The trick to keeping hearing aids cost effective hinges on just one component–the batteries. The cost of exchanging them adds up quickly and that makes it one of the biggest financial considerations when buying hearing aids.
Even more worrying, what if the batteries die at absolutely the worst moment? Even for rechargeable brands, this is a big problem.
There are things you can do to extend the life of the batteries in hearing aids, so you don’t need to stop and replace them several times every week. Think about these six easy ways you can make those batteries last just a little bit longer.
1. If You’re Looking to Buy a Hearing Aid, be Smart About it
When you first start shopping for your hearing aids is when it all starts. Battery life depends on multiple factors like features of the hearing aids or brand quality. And certain batteries are better than others. Some less expensive hearing devices have low quality parts that work with cheaper cell batteries. You’ll be changing those batteries out all the time, so make sure to talk it over with your hearing specialist.
Compare the different models as you shop and, also, think about what features are crucial for you. You’ll find that non-wireless hearing aids have batteries that can last two times as long as the wireless devices. And the bigger hearing aids have longer lasting batteries. These larger devices can possibly go for two weeks without requiring new batteries as opposed to the smaller ones which will require battery replacement every couple of days. Get the features you require but understand how each one affects the power drainage of the hearing aids.
2. The Hearing Aids Need to be Stored Properly
In most instances, the manufacturer will suggest opening the battery door at night to prevent power drainage. Also, you will want to:
Store your batteries in a cool, dry location. Humidity and high temperatures will affect battery cells. The most important thing is to keep them away from heat sources like light bulbs. Room temperature is okay.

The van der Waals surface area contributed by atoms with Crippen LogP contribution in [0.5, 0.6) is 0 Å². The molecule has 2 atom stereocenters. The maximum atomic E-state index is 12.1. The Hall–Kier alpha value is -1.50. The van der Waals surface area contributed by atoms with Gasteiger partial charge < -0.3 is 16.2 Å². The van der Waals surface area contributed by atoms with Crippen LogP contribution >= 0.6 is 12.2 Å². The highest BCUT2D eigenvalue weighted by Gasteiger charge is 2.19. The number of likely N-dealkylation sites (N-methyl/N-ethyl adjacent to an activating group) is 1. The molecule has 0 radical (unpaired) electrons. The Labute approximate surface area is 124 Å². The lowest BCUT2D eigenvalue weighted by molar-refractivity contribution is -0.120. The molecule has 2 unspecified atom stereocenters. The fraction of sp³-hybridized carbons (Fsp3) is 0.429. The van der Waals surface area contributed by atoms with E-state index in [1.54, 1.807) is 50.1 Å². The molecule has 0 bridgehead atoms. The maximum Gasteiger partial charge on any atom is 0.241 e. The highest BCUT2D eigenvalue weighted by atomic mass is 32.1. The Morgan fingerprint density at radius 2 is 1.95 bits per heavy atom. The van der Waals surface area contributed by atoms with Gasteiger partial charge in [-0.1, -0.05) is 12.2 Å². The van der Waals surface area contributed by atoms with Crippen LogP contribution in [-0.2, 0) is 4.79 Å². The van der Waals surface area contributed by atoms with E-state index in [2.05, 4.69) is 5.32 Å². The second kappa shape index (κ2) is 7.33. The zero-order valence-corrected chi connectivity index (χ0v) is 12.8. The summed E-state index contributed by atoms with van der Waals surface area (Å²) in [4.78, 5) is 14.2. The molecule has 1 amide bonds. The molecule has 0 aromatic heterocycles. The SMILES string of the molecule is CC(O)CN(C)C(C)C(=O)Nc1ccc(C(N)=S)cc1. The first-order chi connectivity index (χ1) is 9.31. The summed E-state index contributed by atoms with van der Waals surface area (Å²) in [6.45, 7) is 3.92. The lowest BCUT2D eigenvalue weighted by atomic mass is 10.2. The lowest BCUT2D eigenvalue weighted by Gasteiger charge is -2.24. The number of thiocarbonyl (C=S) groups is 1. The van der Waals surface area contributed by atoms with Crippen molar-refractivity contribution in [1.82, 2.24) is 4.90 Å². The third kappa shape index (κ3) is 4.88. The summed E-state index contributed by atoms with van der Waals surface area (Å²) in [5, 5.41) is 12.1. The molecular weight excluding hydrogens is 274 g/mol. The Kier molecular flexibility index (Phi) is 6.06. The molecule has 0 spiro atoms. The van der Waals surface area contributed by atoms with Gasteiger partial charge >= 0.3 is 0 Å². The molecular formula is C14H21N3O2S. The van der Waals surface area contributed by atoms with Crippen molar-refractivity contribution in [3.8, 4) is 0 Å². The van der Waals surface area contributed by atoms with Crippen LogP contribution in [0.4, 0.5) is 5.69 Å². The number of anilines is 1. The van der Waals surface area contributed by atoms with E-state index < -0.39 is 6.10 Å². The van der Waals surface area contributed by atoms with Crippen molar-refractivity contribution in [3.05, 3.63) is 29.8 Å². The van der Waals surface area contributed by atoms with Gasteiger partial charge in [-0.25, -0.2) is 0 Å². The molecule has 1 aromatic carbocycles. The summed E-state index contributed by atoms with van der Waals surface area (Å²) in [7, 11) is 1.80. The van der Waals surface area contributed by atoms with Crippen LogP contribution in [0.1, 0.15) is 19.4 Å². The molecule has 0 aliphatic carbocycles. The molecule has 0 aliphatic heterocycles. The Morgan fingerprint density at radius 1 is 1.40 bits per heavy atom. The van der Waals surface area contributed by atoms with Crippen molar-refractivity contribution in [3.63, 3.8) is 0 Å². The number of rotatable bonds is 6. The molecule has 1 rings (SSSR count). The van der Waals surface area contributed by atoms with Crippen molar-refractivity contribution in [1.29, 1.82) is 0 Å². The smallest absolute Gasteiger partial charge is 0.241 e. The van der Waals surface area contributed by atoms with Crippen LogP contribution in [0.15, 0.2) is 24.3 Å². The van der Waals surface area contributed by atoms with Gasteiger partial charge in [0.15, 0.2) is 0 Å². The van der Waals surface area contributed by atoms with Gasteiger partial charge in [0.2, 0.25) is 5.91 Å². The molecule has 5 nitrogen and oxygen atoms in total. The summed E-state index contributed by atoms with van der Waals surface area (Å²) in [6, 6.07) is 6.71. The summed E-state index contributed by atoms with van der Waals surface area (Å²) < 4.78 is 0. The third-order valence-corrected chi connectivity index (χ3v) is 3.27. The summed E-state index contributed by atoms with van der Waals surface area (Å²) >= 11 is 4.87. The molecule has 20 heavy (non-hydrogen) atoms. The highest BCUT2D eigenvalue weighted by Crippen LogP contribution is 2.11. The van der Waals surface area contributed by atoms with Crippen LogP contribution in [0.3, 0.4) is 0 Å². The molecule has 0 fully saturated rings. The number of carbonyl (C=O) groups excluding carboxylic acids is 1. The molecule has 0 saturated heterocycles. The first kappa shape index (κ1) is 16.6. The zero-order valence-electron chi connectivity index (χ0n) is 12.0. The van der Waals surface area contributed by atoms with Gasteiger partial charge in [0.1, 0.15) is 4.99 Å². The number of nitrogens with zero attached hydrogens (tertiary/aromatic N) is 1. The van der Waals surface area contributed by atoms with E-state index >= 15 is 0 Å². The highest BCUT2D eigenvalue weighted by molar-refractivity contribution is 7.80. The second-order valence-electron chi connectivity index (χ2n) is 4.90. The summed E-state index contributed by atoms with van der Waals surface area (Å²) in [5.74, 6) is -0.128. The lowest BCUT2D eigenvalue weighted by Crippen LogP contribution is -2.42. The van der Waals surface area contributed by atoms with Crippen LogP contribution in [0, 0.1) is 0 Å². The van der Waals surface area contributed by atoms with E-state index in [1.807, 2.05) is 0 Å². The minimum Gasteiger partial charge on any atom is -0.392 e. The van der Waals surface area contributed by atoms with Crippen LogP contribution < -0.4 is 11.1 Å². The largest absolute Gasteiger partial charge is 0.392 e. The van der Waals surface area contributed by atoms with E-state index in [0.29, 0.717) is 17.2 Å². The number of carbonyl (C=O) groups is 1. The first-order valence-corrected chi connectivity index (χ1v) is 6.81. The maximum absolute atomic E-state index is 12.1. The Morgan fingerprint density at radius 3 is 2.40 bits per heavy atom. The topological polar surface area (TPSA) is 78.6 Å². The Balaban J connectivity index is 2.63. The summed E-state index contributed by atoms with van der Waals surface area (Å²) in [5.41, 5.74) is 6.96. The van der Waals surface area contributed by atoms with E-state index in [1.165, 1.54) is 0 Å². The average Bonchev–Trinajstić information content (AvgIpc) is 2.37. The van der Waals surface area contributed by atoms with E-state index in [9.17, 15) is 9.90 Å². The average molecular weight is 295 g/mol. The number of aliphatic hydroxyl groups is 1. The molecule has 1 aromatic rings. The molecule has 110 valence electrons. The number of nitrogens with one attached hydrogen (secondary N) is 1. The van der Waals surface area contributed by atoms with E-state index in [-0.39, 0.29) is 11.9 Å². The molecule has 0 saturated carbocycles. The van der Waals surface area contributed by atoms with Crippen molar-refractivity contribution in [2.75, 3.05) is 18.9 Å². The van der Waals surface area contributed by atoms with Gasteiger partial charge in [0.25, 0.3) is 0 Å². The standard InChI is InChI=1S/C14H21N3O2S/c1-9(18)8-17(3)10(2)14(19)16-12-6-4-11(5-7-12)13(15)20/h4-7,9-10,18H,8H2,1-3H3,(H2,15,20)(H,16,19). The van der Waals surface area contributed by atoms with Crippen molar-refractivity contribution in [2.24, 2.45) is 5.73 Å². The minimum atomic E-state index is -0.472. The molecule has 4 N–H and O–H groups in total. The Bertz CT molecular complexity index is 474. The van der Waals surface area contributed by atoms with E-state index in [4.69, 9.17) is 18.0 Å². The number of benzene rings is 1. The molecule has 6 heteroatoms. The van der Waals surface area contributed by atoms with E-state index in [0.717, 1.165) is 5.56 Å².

Also, a dehumidifier is a smart idea. Both the batteries and the hearing aid itself are protected by doing this. Their fragile components are easily destroyed by moisture in the air.
3. Be Careful When You Change The Batteries
Begin with clean, dry hands. Moisture, grease, and dirt all impact battery quality. Don’t forget to keep the plastic tab in place until it’s time to use the new batteries, too. Modern hearing aid batteries mix zinc with the air to power on. But you want to be ready before that happens.
After you remove the tab, but before you use them, it’s smart to let them sit out for 5 minutes. Doing this can increase the life of the battery by days.
4. Play Around With Different Batteries and Battery Sources
Quality batteries have a longer life than bargain ones, obviously. Consider not just the brands, though, but what types of hearing aid batteries you’re using and also where you purchase them. Big box stores commonly sell good batteries for less per unit if you buy in bulk.
If you purchase them online, especially from auction sites such as eBay, be careful. Batteries have an expiration date that they have to be sold by. You shouldn’t use them after they expire.
The best way to find batteries at an affordable cost is to ask your hearing care specialist.
5. Be Ready For The Unavoidable
Eventually, the batteries are going to quit. If you don’t want to end up in a difficult situation, it’s better to get an idea when this will occur. To keep track of when the batteries fizzle and need to be changed, make a schedule. You’ll get a feel for when you need to change them over time.
A diary will also help you figure out which brands are best for your hearing devices and what features have the biggest effect on the battery life.
6. Consider the Alternatives to Batteries
Some current day hearing aids are rechargeable and that is one of the best features. If you can save money on batteries, it will be worth paying a little more initially. Rechargeable batteries are likely the best choice if you need a lot of features like Bluetooth or wireless.
The batteries that make hearing aids work can be as substantial an investment as the hearing aids themselves. A small amount of due diligence goes a long way to lengthening the life of those batteries and saving you money. Contact a hearing aid retailer for some information on what option is best for you.